Such a result would directly contradict Congress' stated purpose in drafting the MDLEA. The MDLEA was enacted "to facilitate enforcement by the Coast Guard of laws relating to the importation of illegal drugs" because "the Comprehensive Drug Abuse and Control Act of 1970 ... inadvertently contained a section repealing the criminal provision under which drug smugglers apprehended on the high seas were prosecuted without creating a new provision to replace it." S.Rep. No. 96-855, at 1 (1980), reprinted in 1980 U.S.C.C.A.N. 2785, 2785. According to the Senate Report, "most of the [Coast Guard's] difficulties in drug enforcement stem [med] from this statutory void which [did] not proscribe possession of controlled substances on the high seas, while such conduct [was] a crime in U.S. territory." Id.
In essence, Congress enacted the MDLEA to strengthen the United States' drug laws in areas not adequately addressed by the Comprehensive Drug Abuse Prevention and Control Act of 1970, specifically by removing geographical barriers which had impeded efforts to combat the drug trade. In subsequent amendments to the MDLEA, Congress attempted to bolster the law by: (1) broadening its jurisdiction to deal with "defendants ... [who had] been relying heavily on international jurisdictional questions as legal technicalities to escape conviction;" and (2) adding the offenses of attempt and conspiracy to bring the law into conformity with the treatment of those offenses in other statutes. S.Rep. No. 99-530, at 15 (1986), reprinted in 1986 U.S.C.C.A.N. 5986, 6000; H.R.Rep. No. 101-681, pt. 1 (1990), reprinted in 1990 U.S.C.C.A.N. 6472, 6606. These attempts are explicitly reflected in 46 App.U.S.C. § 1903(h), which states: "This section is intended to reach acts of possession, manufacture, or distribution committed outside the territorial jurisdiction of the United States." In United States v. Martinez-Hidalgo, 993 F.2d 1052, 1056 (3d Cir. 1993), we noted that Congress had authority to enact 46 App.U.S.C. § 1901, et seq., pursuant to its constitutional power to: "define and punish Piracies and Felonies committed on the high seas, and Offenses against the Law of Nations." Inasmuch as the trafficking of narcotics is condemned universally by law-abiding nations, we see no reason to conclude that it is "fundamentally unfair" for Congress to provide for the punishment of persons apprehended with narcotics on the high seas.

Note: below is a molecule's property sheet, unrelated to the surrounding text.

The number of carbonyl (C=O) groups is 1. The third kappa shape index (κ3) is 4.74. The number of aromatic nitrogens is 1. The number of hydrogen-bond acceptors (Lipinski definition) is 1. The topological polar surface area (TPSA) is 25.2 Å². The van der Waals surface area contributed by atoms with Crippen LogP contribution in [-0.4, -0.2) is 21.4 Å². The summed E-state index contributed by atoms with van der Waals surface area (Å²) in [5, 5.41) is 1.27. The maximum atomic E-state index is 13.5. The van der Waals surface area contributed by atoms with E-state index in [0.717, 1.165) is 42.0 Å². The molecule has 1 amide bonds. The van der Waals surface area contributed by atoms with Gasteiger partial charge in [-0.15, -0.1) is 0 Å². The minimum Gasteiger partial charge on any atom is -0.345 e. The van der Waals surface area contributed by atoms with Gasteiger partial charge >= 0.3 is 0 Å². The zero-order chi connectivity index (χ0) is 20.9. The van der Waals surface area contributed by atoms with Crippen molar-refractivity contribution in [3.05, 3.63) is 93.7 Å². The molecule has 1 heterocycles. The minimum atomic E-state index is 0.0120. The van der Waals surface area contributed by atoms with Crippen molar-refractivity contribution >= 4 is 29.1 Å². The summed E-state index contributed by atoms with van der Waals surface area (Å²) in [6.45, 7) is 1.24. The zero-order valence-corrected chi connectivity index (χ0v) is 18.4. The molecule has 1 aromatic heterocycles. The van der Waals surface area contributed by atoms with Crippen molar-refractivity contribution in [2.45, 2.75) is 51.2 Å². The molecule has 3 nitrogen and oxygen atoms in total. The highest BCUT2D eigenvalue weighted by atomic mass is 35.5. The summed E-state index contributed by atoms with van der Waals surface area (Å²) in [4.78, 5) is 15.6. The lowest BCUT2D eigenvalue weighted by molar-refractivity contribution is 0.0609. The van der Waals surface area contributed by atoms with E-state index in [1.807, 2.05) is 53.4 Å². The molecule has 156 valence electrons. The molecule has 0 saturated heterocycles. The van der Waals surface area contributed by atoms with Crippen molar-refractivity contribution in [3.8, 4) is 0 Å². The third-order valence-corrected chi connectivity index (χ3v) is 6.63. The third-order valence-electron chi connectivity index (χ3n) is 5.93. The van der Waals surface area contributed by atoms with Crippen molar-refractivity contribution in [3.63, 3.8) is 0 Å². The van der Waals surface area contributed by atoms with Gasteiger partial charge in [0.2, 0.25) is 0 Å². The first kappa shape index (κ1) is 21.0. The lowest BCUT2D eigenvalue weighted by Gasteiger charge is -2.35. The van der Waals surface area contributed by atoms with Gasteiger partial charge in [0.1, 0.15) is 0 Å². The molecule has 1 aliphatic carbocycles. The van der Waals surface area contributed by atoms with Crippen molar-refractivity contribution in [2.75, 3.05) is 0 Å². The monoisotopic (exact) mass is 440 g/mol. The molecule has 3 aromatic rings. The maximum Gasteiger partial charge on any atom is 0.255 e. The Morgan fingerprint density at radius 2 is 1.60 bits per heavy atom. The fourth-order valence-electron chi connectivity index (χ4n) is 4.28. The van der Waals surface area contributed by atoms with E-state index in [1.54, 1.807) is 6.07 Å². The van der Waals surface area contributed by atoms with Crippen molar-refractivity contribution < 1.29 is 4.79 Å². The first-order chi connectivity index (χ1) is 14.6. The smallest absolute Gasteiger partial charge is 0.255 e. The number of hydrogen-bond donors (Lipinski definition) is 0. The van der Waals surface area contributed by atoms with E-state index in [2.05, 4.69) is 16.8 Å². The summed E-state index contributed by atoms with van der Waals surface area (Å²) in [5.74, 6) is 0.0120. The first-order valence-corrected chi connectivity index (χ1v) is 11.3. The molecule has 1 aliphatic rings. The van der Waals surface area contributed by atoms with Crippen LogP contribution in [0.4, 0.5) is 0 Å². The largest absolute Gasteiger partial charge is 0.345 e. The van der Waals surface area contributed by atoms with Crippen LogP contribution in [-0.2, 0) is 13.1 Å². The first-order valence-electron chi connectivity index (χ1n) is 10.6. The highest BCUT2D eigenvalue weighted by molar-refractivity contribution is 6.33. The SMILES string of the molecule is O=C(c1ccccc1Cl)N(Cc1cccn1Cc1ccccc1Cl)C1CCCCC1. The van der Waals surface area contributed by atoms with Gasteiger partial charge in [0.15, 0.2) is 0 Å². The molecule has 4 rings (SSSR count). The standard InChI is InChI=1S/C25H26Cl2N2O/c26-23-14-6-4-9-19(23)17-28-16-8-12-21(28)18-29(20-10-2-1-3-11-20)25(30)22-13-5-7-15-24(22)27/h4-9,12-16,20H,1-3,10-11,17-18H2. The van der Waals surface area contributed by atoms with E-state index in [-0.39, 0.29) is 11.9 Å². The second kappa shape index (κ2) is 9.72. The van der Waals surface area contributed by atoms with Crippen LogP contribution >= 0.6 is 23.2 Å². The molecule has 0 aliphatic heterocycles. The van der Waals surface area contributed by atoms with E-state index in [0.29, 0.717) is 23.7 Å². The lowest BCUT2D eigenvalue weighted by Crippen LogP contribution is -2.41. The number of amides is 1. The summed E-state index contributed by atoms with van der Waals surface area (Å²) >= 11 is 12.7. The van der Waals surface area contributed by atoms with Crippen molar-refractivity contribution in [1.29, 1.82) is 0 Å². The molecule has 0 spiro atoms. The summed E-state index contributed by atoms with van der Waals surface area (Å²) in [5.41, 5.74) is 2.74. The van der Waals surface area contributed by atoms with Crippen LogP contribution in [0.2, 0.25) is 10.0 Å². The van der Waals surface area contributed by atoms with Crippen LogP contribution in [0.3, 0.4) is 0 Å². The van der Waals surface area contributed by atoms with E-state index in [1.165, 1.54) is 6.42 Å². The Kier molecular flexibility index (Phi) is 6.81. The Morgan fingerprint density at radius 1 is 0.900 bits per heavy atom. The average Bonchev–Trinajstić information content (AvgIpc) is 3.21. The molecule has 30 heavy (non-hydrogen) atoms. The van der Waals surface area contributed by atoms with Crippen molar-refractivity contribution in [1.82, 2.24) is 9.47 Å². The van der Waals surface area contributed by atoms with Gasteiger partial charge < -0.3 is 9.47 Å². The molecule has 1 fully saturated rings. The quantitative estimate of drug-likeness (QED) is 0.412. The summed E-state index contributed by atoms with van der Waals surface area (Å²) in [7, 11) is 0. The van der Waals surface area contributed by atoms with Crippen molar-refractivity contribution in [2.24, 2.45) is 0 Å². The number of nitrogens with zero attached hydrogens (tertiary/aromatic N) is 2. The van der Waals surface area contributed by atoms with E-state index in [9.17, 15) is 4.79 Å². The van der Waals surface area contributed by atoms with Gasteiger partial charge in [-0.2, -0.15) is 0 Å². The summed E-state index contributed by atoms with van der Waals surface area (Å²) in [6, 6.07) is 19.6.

Id. (quoting from U.S. Const. art. 1, § 8, cl. 10). The case before us, then, is the exact type of case the MDLEA was designed to address: one in which the defendant is caught on the high seas, with drugs intended for illegal distribution once he reaches U.S. territory.
Our conclusion is bolstered by the Second Circuit's decision in Yousef. In that case, the defendants were charged with attempting to violate 18 U.S.C. § 32(a), which prohibits damaging aircraft in the "jurisdiction of the United States." Yousef, 327 F.3d at 86. The prosecution's evidence on the attempt charges consisted of proof of several acts, including bombings, perpetrated by defendants in the Philippines. The defendants pointed out that none of their alleged actions took place in the United States or on a U.S. aircraft. Id. at 134. The Second Circuit found this fact irrelevant to their attempt convictions, reasoning that because the acts amounted to substantial steps toward an eventual attack on an aircraft within U.S. jurisdiction, their locale was irrelevant. Id.
Similarly, in this case, by the time Ledesma was apprehended, he had already taken substantial steps toward possessing with intent to illegally distribute the cocaine in U.S. customs waters, making his actual location at the time of apprehension immaterial. The crew of the Trojan Star could not have acted more properly. Certainly, it would be unreasonable to have expected the crew to stand by and allow Ledesma to retain the drugs until the ship entered U.S. waters. Ledesma knew when he boarded the Trojan Star that it was bound for Philadelphia, and he cannot avoid the impact of United States laws merely on the fortuity that he was caught before the ship entered U.S. waters rather than afterward. A decision to the contrary would not only undermine law enforcement efforts to arrest drug smugglers, but would discourage crews aboard ships in international waters from apprehending drug traffickers found aboard their vessels who are intent on distributing drugs in the United States. Accordingly, we find no error in the District Court's denial of Ledesma's motion for judgment of acquittal on Count Three.
B. Sufficiency of the Evidence and Expert Testimony
Ledesma raises two other issues on appeal. First, he claims that there was insufficient evidence to support the jury's verdict on Counts Two, Three and Four. Next, he contends that the District Court erred in allowing expert testimony that possession of approximately four kilograms of cocaine was consistent with distribution and not personal use. After a careful review of the record and the arguments presented, we discern no basis for disturbing the District Court's rulings on these issues.
Accordingly, for the reasons stated above, we affirm the judgment of the District Court.
The testimony at trial established that many merchant vessels are registered in the Bahamas or in Monrovia, Liberia, but that registry has no relationship to the vessels' travel routes
Ledesma also claims that there was insufficient evidence to support the convictions on Counts Two, Three and Four. As we note in Part III.B. this claim has no merit
According to Captain Dobson, the "customs waters" of the United States are three miles of water from any point of land out to sea, and the "territorial waters" extend to a 12-mile limit